|2nd Two Destinations One Origin Conference held|| |
|Monday, 15 June 2009 04:55|
Thailand based NGOs and community based organizations in Malaysia got together to hold the second “Two Destinations One Origin Conference” from 5th to 7th June, 2009 in Kuala Lumpur, Malaysia. The participants from different organizations in both Thailand and Malaysia mainly discussed migrant workers’ issues and shared their experiences about migrant issues.
In an interview last Friday 12th June 2009, Ms. Po Po, the deputy director of Grassroots – HRE based in Phang Nga province of South Thailand, shared what she discussed in the conference.
Q. Which NGOs organized the second “Two Destinations One Origin Conference”?
A. Thailand based Migrant Assistant Programme (MAP) Foundation and Malaysia based Workers Hub for Change and Network of Action for Migrants in Malaysia (NAMM) organized the programme together.
Q. How many social organizations in Malaysia attended the conference?
A. National League for Democracy (Liberated Area) Malaysia, Burma Campaign Malaysia, Network of Action for Migrants in Malaysia (NAMM), Multination Women’s Organization of Burma, Myanmar Refugee Volunteer Group (MRVG) and a Shan Refugee Organization attended the conference. Thailand based MAP Foundation and Malaysia based Workers Hub for Change also attended the conference.
Q. What did you discuss in the conference?
A. We mainly discussed the situation of migrant workers in both Thailand and Malaysia. All the NGOs and organizations at the conference mutually evaluated the problem that migrants have to face and encounter during the global economic crisis and the policies and principles that the respective governments coded for migrant workers.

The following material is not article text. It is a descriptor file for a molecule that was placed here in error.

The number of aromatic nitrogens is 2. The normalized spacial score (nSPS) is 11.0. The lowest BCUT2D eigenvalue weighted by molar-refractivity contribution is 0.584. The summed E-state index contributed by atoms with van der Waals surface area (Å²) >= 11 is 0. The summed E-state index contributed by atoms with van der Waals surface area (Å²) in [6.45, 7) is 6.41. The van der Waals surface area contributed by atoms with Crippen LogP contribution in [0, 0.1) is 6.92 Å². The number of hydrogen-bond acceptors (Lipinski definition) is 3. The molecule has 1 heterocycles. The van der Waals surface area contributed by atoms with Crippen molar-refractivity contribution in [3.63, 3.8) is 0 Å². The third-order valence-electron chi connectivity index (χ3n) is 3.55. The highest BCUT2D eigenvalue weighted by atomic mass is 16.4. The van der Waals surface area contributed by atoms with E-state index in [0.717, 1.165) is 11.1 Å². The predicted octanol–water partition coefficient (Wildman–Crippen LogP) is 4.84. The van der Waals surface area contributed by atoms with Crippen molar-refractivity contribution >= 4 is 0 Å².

Q. What topics did the Malaysia based community organizations discuss in the conference?
A. They discussed workers’ rights, for example, how the Malaysian outsourcing companies and firm owners oppress and exploit legal migrant workers and how the migrant workers have their rights abused. We discussed these issues very clearly so they could be understood in detail. Following that, the Malaysian based organizations could effectively exchange information about how the migrant workers in Malaysian detention and deportation centers are being oppressed by authorities in those centers. In my opinion, the Malaysia based organizations are working the best they can but I think that if they put in stronger efforts to work in balance and harmony within their networks, they’d find a better way to solve the problem of migrants.
Q. Did you discuss the recent death of two Burmese migrant workers in a Malaysian detention center at the conference?
A. Yes, we mentioned this case as an example when we were discussing our future action plan about how we can work with the respective authorities for fair and just detention and deportation. The issue of how to stop detentions and deportations has been published in Mek Khong migration publications. As a consequence, we must share this knowledge among the workers’ environment so that they know what their rights are. Then they themselves can call for their rights to be respected and we can increase pressure on the government through united efforts. We talked a lot about this.
Q. I heard a joint statement was issued after the conference. What did you call on in the statement?